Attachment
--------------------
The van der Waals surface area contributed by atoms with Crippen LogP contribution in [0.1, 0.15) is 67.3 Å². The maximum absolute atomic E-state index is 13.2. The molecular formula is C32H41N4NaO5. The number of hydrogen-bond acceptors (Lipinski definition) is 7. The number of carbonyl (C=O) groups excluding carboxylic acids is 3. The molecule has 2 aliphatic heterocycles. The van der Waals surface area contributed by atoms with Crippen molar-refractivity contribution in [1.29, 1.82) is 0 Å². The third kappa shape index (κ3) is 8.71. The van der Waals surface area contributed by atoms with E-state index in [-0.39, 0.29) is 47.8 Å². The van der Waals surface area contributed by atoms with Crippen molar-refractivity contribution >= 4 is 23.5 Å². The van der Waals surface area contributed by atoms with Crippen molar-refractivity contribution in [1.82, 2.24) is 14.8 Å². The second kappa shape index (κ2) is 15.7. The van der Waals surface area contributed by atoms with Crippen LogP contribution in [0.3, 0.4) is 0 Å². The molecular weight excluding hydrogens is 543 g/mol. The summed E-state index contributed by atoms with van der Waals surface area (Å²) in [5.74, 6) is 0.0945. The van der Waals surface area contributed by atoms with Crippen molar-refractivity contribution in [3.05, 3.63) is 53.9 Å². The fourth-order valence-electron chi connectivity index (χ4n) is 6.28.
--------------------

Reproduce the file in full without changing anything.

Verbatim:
The van der Waals surface area contributed by atoms with Crippen LogP contribution in [0.1, 0.15) is 67.3 Å². The maximum absolute atomic E-state index is 13.2. The molecular formula is C32H41N4NaO5. The number of hydrogen-bond acceptors (Lipinski definition) is 7. The number of carbonyl (C=O) groups excluding carboxylic acids is 3. The molecule has 2 aliphatic heterocycles. The van der Waals surface area contributed by atoms with Crippen molar-refractivity contribution in [1.29, 1.82) is 0 Å². The third kappa shape index (κ3) is 8.71. The van der Waals surface area contributed by atoms with E-state index in [-0.39, 0.29) is 47.8 Å². The van der Waals surface area contributed by atoms with Crippen molar-refractivity contribution >= 4 is 23.5 Å². The van der Waals surface area contributed by atoms with Crippen molar-refractivity contribution in [1.82, 2.24) is 14.8 Å². The second kappa shape index (κ2) is 15.7. The van der Waals surface area contributed by atoms with Crippen LogP contribution in [0.3, 0.4) is 0 Å². The molecular weight excluding hydrogens is 543 g/mol. The summed E-state index contributed by atoms with van der Waals surface area (Å²) in [5.74, 6) is 0.0945. The van der Waals surface area contributed by atoms with Crippen molar-refractivity contribution in [3.05, 3.63) is 53.9 Å². The fourth-order valence-electron chi connectivity index (χ4n) is 6.28.